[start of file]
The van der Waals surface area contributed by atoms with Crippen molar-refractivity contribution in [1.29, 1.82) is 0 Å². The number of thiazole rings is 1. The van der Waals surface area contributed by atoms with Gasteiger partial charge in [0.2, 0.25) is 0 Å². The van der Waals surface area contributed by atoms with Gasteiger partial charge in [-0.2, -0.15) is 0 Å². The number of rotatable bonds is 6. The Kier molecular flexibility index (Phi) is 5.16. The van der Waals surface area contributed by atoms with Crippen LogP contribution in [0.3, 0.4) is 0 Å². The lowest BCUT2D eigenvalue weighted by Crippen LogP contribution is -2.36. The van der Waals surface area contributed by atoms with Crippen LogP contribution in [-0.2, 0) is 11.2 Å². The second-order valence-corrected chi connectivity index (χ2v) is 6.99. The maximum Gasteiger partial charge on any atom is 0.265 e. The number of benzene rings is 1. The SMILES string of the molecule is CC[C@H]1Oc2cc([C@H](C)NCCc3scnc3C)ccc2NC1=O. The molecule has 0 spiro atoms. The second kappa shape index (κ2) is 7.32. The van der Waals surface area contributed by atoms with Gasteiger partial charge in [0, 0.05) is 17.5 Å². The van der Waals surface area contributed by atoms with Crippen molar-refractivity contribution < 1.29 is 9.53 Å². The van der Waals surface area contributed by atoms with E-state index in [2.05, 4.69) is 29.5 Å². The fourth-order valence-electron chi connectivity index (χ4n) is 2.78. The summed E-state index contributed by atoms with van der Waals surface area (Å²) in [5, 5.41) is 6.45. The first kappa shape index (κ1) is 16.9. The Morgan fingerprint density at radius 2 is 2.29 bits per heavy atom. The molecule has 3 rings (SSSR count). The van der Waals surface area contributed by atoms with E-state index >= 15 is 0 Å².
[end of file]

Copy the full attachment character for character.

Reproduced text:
The van der Waals surface area contributed by atoms with Crippen molar-refractivity contribution in [1.29, 1.82) is 0 Å². The number of thiazole rings is 1. The van der Waals surface area contributed by atoms with Gasteiger partial charge in [0.2, 0.25) is 0 Å². The van der Waals surface area contributed by atoms with Gasteiger partial charge in [-0.2, -0.15) is 0 Å². The number of rotatable bonds is 6. The Kier molecular flexibility index (Phi) is 5.16. The van der Waals surface area contributed by atoms with Crippen LogP contribution in [0.3, 0.4) is 0 Å². The lowest BCUT2D eigenvalue weighted by Crippen LogP contribution is -2.36. The van der Waals surface area contributed by atoms with Crippen LogP contribution in [-0.2, 0) is 11.2 Å². The second-order valence-corrected chi connectivity index (χ2v) is 6.99. The maximum Gasteiger partial charge on any atom is 0.265 e. The number of benzene rings is 1. The SMILES string of the molecule is CC[C@H]1Oc2cc([C@H](C)NCCc3scnc3C)ccc2NC1=O. The molecule has 0 spiro atoms. The second kappa shape index (κ2) is 7.32. The van der Waals surface area contributed by atoms with Gasteiger partial charge in [0, 0.05) is 17.5 Å². The van der Waals surface area contributed by atoms with Crippen molar-refractivity contribution < 1.29 is 9.53 Å². The van der Waals surface area contributed by atoms with E-state index in [2.05, 4.69) is 29.5 Å². The fourth-order valence-electron chi connectivity index (χ4n) is 2.78. The summed E-state index contributed by atoms with van der Waals surface area (Å²) in [5, 5.41) is 6.45. The first kappa shape index (κ1) is 16.9. The Morgan fingerprint density at radius 2 is 2.29 bits per heavy atom. The molecule has 3 rings (SSSR count). The van der Waals surface area contributed by atoms with E-state index >= 15 is 0 Å².